The Inclusive History Project is designed to study, document, and engage the U-M community in understanding the university’s history with respect to diversity, equity and inclusion, with an initial focus on the history of race and racism.
In embarking on this journey of institutional self-discovery, U-M commits to changing our conception of the past and to taking action that enables us to build a truly inclusive present and future.
The Inclusive History Project is, in part, an outgrowth of the university’s 2017 bicentennial commemoration and other efforts that have previously explored elements of the university’s past including: the Stumbling Blocks exhibit as part of the Presidential Bicentennial Colloquia Series; the Bentley Historical Library’s recent project to create a complete census of all African American students to 1970; and the more recent process that was put in place for reviewing historical names on buildings in response to community requests.
It will build upon other U-M efforts, including our first five-year DEI strategic plan and transition to DEI 2.0, current anti-racism initiatives, and the culture journey to establish shared values.
This comprehensive project will require several phases of work lasting several years.
Leading the initial phase will be two leading scholars:
Professors Cole and Lewis will co-chair a Framing and Design Committee comprised of current and former Michigan faculty and other experts who are deeply engaged in studying and questioning the past and our present narratives.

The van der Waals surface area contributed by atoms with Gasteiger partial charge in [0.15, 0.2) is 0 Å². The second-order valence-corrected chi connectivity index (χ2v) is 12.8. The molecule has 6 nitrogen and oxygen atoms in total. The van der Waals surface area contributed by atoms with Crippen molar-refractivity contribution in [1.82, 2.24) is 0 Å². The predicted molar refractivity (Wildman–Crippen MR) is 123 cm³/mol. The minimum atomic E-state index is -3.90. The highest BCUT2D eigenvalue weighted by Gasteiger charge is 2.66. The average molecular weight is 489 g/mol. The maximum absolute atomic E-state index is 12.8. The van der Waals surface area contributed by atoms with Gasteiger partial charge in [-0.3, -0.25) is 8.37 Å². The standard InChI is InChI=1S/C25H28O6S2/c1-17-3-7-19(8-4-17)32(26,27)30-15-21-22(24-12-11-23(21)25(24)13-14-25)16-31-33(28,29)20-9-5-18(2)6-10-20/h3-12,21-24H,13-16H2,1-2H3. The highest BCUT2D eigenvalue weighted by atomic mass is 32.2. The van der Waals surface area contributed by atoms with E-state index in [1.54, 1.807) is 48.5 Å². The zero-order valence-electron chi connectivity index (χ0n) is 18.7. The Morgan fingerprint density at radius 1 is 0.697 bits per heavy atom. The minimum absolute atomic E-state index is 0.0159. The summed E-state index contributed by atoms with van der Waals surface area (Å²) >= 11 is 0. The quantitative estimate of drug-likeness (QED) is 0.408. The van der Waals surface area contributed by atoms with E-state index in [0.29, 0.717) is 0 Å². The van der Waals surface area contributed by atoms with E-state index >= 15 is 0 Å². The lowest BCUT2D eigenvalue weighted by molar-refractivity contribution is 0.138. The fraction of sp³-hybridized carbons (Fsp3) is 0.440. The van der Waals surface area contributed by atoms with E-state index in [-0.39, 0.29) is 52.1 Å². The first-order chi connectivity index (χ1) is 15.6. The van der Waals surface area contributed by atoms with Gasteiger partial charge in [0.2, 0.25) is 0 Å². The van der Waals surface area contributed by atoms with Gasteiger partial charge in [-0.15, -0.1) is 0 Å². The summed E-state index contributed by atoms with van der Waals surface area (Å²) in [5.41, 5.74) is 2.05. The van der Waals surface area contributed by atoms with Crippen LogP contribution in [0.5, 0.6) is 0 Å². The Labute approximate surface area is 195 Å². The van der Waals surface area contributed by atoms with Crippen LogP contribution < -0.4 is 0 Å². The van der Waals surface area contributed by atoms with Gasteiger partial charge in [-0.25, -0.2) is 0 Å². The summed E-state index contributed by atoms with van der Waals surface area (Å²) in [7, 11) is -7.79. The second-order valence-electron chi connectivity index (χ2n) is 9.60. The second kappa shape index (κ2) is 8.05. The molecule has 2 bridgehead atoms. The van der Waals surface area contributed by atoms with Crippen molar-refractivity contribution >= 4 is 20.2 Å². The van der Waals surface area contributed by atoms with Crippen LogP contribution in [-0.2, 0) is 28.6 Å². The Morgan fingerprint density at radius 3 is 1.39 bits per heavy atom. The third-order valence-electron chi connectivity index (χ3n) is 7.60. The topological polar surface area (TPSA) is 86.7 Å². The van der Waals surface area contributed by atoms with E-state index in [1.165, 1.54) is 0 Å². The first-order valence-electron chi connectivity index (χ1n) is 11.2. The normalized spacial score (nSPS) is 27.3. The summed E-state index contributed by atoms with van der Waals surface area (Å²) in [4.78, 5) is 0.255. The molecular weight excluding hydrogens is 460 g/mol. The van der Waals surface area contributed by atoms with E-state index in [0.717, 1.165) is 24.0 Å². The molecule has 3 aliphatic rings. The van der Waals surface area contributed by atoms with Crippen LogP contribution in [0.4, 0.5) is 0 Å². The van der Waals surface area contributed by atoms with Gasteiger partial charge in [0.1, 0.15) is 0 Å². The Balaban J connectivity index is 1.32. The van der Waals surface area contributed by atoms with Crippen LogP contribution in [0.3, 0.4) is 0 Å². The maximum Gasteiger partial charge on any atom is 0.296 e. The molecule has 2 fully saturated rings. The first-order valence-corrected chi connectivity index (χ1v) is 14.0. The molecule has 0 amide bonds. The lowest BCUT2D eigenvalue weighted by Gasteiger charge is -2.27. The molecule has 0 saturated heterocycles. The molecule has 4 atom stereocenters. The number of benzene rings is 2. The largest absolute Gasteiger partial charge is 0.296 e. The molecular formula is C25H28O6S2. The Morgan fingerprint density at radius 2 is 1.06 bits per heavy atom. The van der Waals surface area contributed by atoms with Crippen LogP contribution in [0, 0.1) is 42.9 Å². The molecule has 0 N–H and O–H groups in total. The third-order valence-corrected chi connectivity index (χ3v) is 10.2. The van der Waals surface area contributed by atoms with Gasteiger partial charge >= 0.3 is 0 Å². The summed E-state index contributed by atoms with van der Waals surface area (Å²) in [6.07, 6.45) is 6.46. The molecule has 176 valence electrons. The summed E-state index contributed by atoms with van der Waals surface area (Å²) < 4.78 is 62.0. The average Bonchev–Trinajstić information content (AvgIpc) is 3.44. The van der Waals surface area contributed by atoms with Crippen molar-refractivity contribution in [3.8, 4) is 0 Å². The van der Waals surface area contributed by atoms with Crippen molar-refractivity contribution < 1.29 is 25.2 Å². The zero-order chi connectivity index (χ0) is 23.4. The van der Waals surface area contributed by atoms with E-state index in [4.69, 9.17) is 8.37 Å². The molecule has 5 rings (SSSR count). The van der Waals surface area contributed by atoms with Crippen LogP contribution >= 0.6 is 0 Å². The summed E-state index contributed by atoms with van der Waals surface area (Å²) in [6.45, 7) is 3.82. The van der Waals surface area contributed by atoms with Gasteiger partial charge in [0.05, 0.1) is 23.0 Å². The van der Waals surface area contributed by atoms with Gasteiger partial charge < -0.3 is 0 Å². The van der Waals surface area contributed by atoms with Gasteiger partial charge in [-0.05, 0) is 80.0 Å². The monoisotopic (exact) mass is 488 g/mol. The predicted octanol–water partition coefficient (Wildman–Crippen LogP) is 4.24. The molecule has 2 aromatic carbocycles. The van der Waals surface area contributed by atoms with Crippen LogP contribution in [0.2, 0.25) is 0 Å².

This committee will be responsible for determining the necessary historical and benchmarking analyses – in close partnership with the Bentley Historical Library – to map the scope and next steps of the project. That will include creating a process for robust and broad community outreach and engagement.
U-M’s approach to reviewing historical names has highlighted the challenges of reckoning with the past through a focus on individual names on buildings, discrete periods of time and events, and without the benefit of a comprehensive approach and community engagement across diverse groups of stakeholders. Such an effort can be particularly difficult and only partially effective without a larger historical context.
Framing and Design Committee members will be announced soon.
The committee’s work will be intentionally independent of the university administration to mitigate any real or perceived notions that the scope and analyses were constrained by campus leaders.
The overall goal is to lead our community to a shared understanding of our past, how it has led to the challenges of today, and a defined trajectory for a more inclusive and equitable future.
We envision a range of possible outcomes from this project including:
- The development of new scholarship, research and courses.
- New expressions of a more inclusive and accurate institutional narrative such as exhibits, campus tours, websites, updated ceremonies and other forms of institutional storytelling.
- New and revitalized community relationships and partnerships.
- Changes in our institutional landscape and physical environment such as new kinds of monuments and public art.
- New and revised building and space names.
- New institutional programs and policies that address the contemporary effects of historical and systemic racism and other forms of discrimination and exclusion on our community, including but not limited to actions as permitted by law in areas such as admissions, financial aid, and faculty and staff hiring, promotion and compensation.
- Many other tangible ideas that will emerge from a thoughtful and engaged process.